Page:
DeLorean Car Company Apparently Building an Electric Version of the Iconic Car
So, after reading that headline you might be a little confused since, famously, the DeLorean Motor Company collapsed under the weight of an overly ambitious production scheme and a drug smuggling sting operation. However, that apparently wasn’t the end of the iconic stainless steel vehicle famously used in Back to the Future, as the remaining parts and distribution rights were secured by a Texas company. Reborn, the new DeLorean motor company is now planning to offer an electric version of the car in 2013. Friends, this is amazing.
Though only in prototype, the electric DMC-12 aims to follow in the footsteps of the Tesla roadsters. As such, the cars won’t be consumer priced — expect something more along the lines of $90,000 per vehicle. But these won’t be just for show, since the company is hoping to not only match the (somewhat lackluster) performance of the original, but perhaps to even improve upon it. The car is also expected to need far, far less than 1.21 gigawatts to get going.
The car is the brain child of Stephen Wynne, the owner of the new DeLorean Motor Company. The current prototype can go from 0 to 60 in 4.9 seconds and runs on a direct current engine. Despite ditching the original engine, the addition of batteries and an electric motor have raised the weight of the vehicle to 200 pounds above the original weight. Amazingly, the current prototype can get some 70 miles per charge, and closer to 100 when driven efficiently, despite the extra weight.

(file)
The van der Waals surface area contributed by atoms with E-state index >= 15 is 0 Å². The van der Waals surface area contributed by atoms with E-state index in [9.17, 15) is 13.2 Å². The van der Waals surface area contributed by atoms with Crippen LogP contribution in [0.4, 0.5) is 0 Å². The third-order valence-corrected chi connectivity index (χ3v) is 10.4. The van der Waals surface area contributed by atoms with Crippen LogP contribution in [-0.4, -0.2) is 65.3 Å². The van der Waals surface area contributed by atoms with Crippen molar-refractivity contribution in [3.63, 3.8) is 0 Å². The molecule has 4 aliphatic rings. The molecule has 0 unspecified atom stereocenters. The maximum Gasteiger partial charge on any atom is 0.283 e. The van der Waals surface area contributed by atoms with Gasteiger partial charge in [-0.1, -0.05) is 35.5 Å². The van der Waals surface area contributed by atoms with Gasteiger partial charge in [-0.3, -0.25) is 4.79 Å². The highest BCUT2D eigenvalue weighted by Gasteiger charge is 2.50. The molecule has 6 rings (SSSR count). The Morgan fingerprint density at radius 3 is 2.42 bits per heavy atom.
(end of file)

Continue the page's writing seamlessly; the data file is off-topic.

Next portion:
Partnering with a California company called Flux Power (how apt!), Wynne hopes that the final version of the so-called DMCEV will be even more impressive. Using a newly developed resin underbody, the company hopes to trim down some of the extraneous weight. Moreover, the addition of an AC, as opposed to the DC engine in the prototype, would also improve efficiency and extend the mileage of the vehicle even further.
As they have with their custom built and refurbished DMC-12s, the company will offer modern amenities such as iPod connectivity and GPS navigation among other improvements.
In their ride with the vehicle, Jalopnik points out that the all-electric upgrades could actually allow the decades-old design of the DMC-12 to reach its full potential. They note that since the car already carries most of its weight in the back — where the engine usually sits — placing the batteries in the same spot works extremely well in the electric version. Moreover, they present the possibility that the EV version can capitalize on the remarkable aerodynamic design of the car.
Of course, all that pales in the face of a nearly $100,000 price tag. However, as a long time fan of the admitedly somewhat ridiculous vehicle, it warms the deepest, darkest cockles of my heart to see new work being done on the DeLorean. In case you’re just as much a fan as me, you can purchase a new, custom-assembled DMC-12 from Wynne’s company using stockpiled original parts for around $57,000. The $33,000 you save by not going to electric can help offset the crippling cost of gasoline and insuring your beautiful new ride.
If you’re an absolute purist and can’t bear the thought of having too many electronics under the hood of your DMC-12, perhaps I can interest you in a gold-plated vehicle from 1981 that most recently sold for around $250,000.
- We’d all be better off if we lived in Back to the Future II
- Gas? Where we’re going we don’t need gas
- We need coffee, though
- Clearly a sign that the DCEV can travel through time and change the past
Have a tip we should know? email@example.com